14

I totally didn't get the Diagon Alley / "diagonally" thing for a long time after reading the first Harry Potter book. I think my mind didn't want it to be such a sleazy pun. (Re-run commentary to Irregular Webcomic No. 112 2003-05-16)

Having read that comment, I realized that - having reread HP books gazillion times - I somehow never tumbled on to the fact that was indeed a pun on "diagonally".

Which brings up 2 questions:

  1. In-universe, is there anything that would imply the notion of "diagonally" in the Alley? I seem to recall it was straight.

  2. If not, out of universe, did JKR acknowledge that this pun was indeed intended as a meaning of the name and why?

  • 2
    I'm assuming you also got the joke about Knockturn Alley? – Valorum Nov 22 '14 at 23:41
  • 2
    @Richard what joke? – Alfredo Hernández Nov 22 '14 at 23:48
  • 11
    @AlfredoHernández Knockturn Alley = Nocturnally. – Liesmith Nov 23 '14 at 0:03
  • 3
    Diagon Alley sounding like Diagonally made for an easy way to show Harry mispronounced it to end up on Knockturn Alley in the second Harry Potter movie. In the book the mispronunciation is not easy to see – user13267 Nov 23 '14 at 4:12
  • 2
    Welcome to the wonderful world of English place names and this list doesn't even include Meard Street – Separatrix Mar 29 '16 at 14:36
11

In-universe, it could refer to it being adjacent to the Muggle world.

It exists parallel to Muggle London, in a skewed sort of reality. It doesn't get in the way or attract the notice of Muggles in London. However, the entrance to it is in London, and it is very close to the Muggle world. It would have to be enchanted to exist in a place that is oblique to the Muggle world, which could be how it got its name. Also, the location of it could be hidden in such a way that it is actually literally diagonal to London.

There also may be no in-universe reason. It could simply be a street name to the people living there, and only be intended as a pun out-of-universe.

Out-of-universe, yes, it's almost definitely a pun.

I don't think Rowling has ever confirmed that the name Diagon Alley is a play on the word diagonally, but it almost certainly is. Its dark counterpart is Knockturn Alley, a play on the word nocturnally. Another example of a place named after a pun is the Black family home, Number 12 Grimmauld Place, which is meant to sound like "grim old place". It would be an amazing coincidence for the names to accidentally form such suitable puns in each of these cases, so it would be fairly logical to presume the wordplay is intentional.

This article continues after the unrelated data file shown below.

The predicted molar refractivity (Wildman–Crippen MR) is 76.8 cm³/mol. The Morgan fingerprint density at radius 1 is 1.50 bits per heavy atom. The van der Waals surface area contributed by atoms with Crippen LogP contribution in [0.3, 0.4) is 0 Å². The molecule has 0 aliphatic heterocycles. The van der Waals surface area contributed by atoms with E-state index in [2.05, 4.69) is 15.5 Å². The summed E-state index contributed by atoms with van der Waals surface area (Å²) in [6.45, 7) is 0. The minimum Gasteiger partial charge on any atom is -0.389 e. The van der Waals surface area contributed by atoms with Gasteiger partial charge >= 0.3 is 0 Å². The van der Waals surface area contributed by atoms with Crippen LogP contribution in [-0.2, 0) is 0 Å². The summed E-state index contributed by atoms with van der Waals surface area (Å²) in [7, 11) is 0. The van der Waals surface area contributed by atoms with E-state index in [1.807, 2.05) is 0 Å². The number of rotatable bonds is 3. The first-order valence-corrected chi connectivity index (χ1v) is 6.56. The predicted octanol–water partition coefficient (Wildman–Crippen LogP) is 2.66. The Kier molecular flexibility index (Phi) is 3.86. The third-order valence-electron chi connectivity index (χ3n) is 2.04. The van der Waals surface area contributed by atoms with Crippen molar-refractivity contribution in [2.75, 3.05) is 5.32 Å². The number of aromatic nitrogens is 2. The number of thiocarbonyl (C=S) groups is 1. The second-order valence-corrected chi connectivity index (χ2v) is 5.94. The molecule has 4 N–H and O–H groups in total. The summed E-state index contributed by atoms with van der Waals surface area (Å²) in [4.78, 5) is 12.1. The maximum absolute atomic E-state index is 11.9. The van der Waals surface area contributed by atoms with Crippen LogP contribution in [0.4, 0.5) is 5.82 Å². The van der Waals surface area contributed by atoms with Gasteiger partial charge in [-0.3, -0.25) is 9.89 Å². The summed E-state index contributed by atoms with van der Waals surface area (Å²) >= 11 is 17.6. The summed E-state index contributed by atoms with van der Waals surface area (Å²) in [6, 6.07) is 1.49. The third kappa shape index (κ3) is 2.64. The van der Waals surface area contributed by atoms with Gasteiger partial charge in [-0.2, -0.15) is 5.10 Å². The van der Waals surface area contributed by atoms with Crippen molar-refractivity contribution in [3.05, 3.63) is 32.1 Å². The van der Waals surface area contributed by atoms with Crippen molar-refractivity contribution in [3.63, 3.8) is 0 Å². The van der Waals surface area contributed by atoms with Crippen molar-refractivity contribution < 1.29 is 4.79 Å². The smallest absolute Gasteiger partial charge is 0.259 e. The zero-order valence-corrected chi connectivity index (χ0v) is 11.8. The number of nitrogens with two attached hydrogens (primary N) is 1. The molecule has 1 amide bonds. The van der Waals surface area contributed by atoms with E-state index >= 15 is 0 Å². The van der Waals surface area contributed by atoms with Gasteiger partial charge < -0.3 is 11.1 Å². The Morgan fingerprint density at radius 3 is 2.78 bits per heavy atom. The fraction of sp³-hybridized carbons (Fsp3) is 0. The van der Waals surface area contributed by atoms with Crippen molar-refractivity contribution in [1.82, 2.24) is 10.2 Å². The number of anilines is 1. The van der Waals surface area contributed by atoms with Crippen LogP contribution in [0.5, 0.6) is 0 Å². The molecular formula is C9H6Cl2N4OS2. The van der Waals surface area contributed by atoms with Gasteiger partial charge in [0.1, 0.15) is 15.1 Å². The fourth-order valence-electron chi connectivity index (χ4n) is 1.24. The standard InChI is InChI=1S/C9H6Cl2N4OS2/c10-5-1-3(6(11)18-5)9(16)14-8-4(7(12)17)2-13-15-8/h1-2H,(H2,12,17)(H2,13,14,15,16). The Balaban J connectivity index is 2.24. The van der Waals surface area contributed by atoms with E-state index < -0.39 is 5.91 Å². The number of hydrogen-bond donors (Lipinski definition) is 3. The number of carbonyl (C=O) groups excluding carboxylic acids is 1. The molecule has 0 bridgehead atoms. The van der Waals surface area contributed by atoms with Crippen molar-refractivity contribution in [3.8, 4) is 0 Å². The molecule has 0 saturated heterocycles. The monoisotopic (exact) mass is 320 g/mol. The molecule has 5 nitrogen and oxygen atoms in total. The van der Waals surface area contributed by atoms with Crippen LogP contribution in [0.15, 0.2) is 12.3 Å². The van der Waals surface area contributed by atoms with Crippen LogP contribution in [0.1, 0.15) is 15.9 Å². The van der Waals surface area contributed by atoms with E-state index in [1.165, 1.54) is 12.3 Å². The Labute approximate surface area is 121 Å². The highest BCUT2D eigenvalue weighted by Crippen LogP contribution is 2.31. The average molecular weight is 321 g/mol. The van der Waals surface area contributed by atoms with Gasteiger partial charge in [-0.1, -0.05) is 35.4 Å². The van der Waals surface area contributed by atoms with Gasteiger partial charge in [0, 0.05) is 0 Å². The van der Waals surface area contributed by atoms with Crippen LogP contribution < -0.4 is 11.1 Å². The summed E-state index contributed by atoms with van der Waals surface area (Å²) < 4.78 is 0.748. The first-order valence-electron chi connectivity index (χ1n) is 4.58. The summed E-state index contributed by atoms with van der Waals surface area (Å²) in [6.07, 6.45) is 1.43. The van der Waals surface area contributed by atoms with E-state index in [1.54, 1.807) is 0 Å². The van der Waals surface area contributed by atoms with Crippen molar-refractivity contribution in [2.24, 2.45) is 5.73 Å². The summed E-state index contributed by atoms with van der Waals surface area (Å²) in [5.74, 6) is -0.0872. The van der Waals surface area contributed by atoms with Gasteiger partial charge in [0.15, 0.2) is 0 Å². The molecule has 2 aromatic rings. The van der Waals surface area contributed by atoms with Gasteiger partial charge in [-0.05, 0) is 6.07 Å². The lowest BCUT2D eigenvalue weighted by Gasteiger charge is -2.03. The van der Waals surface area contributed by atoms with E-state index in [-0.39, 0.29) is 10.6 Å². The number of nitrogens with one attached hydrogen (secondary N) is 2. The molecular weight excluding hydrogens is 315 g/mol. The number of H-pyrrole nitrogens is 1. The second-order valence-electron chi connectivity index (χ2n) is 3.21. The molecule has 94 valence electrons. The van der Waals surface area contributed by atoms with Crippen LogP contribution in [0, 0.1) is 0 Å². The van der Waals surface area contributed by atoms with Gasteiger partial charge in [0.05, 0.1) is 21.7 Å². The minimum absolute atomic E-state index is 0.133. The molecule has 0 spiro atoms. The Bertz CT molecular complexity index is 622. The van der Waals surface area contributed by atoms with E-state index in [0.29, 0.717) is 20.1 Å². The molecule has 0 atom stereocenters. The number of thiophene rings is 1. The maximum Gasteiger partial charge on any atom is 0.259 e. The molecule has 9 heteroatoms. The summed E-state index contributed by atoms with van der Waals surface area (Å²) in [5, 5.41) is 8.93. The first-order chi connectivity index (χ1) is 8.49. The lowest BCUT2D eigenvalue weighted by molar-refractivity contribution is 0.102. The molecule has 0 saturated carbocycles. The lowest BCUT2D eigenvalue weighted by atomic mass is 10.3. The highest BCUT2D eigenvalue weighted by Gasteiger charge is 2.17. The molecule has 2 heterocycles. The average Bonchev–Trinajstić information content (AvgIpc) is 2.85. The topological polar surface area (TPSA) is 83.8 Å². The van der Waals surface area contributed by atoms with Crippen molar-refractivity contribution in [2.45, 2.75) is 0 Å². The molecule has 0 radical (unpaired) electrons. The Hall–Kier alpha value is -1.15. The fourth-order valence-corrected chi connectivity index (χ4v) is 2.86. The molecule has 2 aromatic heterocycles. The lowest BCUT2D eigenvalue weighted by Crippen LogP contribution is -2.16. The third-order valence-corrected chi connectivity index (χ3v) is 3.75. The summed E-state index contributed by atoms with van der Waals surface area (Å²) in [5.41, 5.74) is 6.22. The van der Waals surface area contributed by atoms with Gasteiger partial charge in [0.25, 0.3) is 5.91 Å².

In addition, Rowling has used a lot of puns and wordplay throughout the Harry Potter series. It's so extensive that she would be unable to confirm every single case of it, and it's likely that anyone who noticed the Diagon Alley pun would have presumed it was intended, and not considered asking Rowling about it specifically.

4

I had always assumed was wordplay on the fact that it is 'deviance from a straight path'. It's not a normal shopping center for muggles, it's definitely something very different, hence in some different direction. Also, knowing the nature of the HP universe, things seemed to be crammed in between existing muggle structures (like Grimmauld Place). Perhaps being oddly squeezed into the back alleys of London would render it a diagonal path?

protected by Community Oct 10 '17 at 10:58

Thank you for your interest in this question. Because it has attracted low-quality or spam answers that had to be removed, posting an answer now requires 10 reputation on this site (the association bonus does not count).

Would you like to answer one of these unanswered questions instead?

Not the answer you're looking for? Browse other questions tagged or ask your own question.